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By Elaine Ayala : January 9, 2014

SAN ANTONIO — DreamWeek opens Friday with a St. Paul’s Square ceremony in the morning and 2nd Verse, a spoken word event at the Continental Café on Fairdale Drive, in the evening.

In between, the San Antonio Ivy Educational Fund‘s scholarship dinner will feature a keynote address by author Michael Eric Dyson at the University of the Incarnate Word‘s Sky Room, and the San Antonio Museum of Art will host the Dream pARTy.

In all, more than 60 events — “and counting,” organizers said — will make up the 12-day summit, with San Antonio’s annual Martin Luther King Jr. March on Jan. 20 as its highlight.

Each event through Jan. 21, in one way or another, has been organized to advance MLK’s dream of tolerance, diversity and equality, said Shokare “Sho” Nakpodia, president of DreamVoice, the nonprofit behind DreamWeek.

“Last year was obviously the first. We spent a lot of energy just trying to get people aware,” Nakpodia said, while this year, “interest has been overwhelming.”

Nakpodia, an immigrant from Nigeria by way of London and New York, said it’s no surprise to him that the city’s annual MLK march attracts such a diverse audience and is known as the largest of its kind in the country.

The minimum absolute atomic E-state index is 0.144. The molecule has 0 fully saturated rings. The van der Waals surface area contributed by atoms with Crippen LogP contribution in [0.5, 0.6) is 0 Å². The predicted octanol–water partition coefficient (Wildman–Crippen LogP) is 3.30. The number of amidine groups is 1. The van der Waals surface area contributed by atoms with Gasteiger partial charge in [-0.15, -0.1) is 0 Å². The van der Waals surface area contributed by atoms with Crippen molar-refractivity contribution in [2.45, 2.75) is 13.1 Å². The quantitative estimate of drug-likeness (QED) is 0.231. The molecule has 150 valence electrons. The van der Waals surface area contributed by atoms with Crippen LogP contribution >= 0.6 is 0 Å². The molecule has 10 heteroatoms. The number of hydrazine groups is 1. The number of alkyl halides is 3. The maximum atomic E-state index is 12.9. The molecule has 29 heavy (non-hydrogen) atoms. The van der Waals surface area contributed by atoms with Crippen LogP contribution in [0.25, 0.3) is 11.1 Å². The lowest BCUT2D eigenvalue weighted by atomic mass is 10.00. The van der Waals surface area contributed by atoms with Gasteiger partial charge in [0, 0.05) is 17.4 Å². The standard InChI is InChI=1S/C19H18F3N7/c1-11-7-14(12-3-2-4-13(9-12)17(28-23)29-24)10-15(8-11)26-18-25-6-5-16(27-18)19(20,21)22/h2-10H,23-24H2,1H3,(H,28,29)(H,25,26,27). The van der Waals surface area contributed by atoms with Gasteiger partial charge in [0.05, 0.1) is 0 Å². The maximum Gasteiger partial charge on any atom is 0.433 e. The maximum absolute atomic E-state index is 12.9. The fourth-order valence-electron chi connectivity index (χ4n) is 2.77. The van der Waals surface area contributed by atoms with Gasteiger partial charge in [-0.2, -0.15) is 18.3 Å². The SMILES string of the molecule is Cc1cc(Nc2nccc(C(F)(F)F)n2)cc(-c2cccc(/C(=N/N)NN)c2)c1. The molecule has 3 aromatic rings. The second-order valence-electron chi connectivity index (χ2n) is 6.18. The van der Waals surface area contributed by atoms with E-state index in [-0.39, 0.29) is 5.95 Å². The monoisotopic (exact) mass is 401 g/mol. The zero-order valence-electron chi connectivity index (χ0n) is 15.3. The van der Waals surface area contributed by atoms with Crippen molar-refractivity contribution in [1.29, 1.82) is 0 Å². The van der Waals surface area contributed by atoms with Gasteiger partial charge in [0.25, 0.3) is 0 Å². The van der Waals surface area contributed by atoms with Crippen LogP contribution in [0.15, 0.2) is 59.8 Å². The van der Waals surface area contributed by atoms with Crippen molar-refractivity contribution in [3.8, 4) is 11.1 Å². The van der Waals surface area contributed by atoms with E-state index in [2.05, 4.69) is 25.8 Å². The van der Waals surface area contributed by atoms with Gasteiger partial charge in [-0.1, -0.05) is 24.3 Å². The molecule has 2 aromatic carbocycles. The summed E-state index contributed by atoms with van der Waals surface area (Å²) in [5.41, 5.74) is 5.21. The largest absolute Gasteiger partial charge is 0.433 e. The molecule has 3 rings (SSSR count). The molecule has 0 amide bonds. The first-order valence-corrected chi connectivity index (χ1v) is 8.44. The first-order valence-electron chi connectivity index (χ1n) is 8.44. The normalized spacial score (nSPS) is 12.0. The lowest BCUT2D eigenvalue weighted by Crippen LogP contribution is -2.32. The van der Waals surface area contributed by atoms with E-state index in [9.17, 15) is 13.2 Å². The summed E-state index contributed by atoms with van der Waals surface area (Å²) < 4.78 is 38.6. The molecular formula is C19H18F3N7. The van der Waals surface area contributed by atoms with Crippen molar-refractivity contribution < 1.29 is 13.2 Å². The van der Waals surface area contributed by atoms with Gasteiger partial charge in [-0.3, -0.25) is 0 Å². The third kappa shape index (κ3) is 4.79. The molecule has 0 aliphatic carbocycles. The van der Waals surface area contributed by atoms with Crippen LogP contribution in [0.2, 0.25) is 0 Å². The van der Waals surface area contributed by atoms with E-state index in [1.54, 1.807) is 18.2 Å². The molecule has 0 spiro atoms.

“This city is known nationally as a place that resolves its conflicts with little or no drama,” he said. “It’s a place of the future. It’s the face of the future of America.”

Ultimately, DreamWeek’s goal is to promote San Antonio as a destination for MLK-inspired events each January. The city has estimated that as many as 100,000 people have participated in the march. “There could be 250,000 people at the march, if we plan it right,” he said.

San Antonio Mayor Julián Castro helped conceptualize DreamWeek, challenging advertising agencies, including Nakpodia’s firm, The Mighty Group, “that we needed to tell a broader story of what San Antonio is. And he mentioned the MLK march as the largest in the nation, and basically said that it was an incredible opportunity to show off Diversity USA.”

“That resonated with me,” Nakpodia said, “and I kept thinking of how we could tell that story every single year.”

DreamWeek has commissioned a documentary and a photo book about the events this year, he said.

Not every mixer, basketball game, luncheon or film screening will be about MLK, organizers said, but each encourages people from different walks of life to come together under one roof.

Events are organized under 10 themes, including arts, education, youth, justice, sports and business.

DreamWeek is named after King’s famous “I Have a Dream” speech in 1963 at the Lincoln Memorial.

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